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Stat Scaling in Sorcerer

Started by Calithena, October 27, 2003, 02:58:12 PM

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I've seen Ron imply in a thread on that demons with Power 15 can 'eat Cthulhu'.

Where does that leave demons like Gutterblax and Lashtipus from Charnel Gods, with stats in the thirties and fifties? Well, OK, so they ate all the gods a long time ago, but you see the problem: I'm wondering about scaling issues.

Part of this is obviously 'to taste', but Ron and others more experienced with the system may have useful advice here.

Particularly I'm wondering: what sort of stats would you expect the highest exemplars of the sorcerous type to have on a particular game-world. It might vary highly: the best sorcerors might just have the best demons. But still: is it possible to communicate a rough sense of 'the ceiling' here?

A beginning character who buys down Humanity under the S&S rules can start e.g. with Stamina or Will 9, the other one 3, Lore 1, and Humanity 3. So it seems like the 'stronger' characters should be higher than this. But every point is a pretty big deal in a system like this, so I'm just trying to get a sense for how this could or should work itself out.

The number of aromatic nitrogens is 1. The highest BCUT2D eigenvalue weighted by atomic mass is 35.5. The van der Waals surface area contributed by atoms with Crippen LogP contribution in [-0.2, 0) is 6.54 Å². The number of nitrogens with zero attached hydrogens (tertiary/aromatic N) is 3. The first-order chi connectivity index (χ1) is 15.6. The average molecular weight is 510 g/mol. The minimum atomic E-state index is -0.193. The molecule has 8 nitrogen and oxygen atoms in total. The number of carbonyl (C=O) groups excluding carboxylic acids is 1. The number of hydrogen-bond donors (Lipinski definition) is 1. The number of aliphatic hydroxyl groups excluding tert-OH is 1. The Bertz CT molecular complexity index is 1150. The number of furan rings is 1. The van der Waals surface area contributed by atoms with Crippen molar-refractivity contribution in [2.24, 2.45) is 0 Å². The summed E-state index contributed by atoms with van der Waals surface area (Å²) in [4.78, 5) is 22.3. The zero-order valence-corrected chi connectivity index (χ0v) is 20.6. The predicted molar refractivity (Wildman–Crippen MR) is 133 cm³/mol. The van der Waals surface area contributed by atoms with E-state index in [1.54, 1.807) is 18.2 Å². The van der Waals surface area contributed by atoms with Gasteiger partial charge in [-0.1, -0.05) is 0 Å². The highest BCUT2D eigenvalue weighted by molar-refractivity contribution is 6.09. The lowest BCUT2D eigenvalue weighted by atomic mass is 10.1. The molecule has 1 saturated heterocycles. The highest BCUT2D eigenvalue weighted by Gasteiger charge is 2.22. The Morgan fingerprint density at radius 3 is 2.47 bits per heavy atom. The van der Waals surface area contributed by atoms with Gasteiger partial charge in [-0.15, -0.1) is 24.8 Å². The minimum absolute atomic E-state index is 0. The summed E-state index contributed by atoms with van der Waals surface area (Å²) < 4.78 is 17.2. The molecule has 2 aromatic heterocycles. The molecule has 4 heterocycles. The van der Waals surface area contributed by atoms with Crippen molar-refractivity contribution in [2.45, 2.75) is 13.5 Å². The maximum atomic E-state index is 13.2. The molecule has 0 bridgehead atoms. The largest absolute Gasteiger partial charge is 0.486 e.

Ron Edwards


With all respect to Scott, those high-Power demons were not playtested especially carefully ... and I think he may have found himself using a misinterpretation of Boost during playtesting as well, such that he wasn't dropping the Power of Special Damage when the demon Boosted. So a certain artificial inflation of the system might have been going on.

Now, I could be wrong, but I suspect that those humungous scores might be much better off as 15s, and perhaps 20s, in actual play. I can't say for sure because I haven't tried them myself yet. Also, the majority of the Fell Weapons in the text are built dead-on to what I'd expect and prefer - "down" there at Power 8 and 12 and such-like.

On a slightly different topic, I strongly encourage people not to apply standard game-up logic to Sorcerer. That logic would suggest that whatever a starting character can do or be, characters who play for a while would necessarily "go higher." There are several undesirable assumptions being made with this logic.

The first one, specifically, is that NPCs "work like" PCs. They may well not. In a particular game, start a character with Stamina 9 ... and that's the strongest guy around, ever, even if he is "starting." That could be an irrelevant consideration for that game.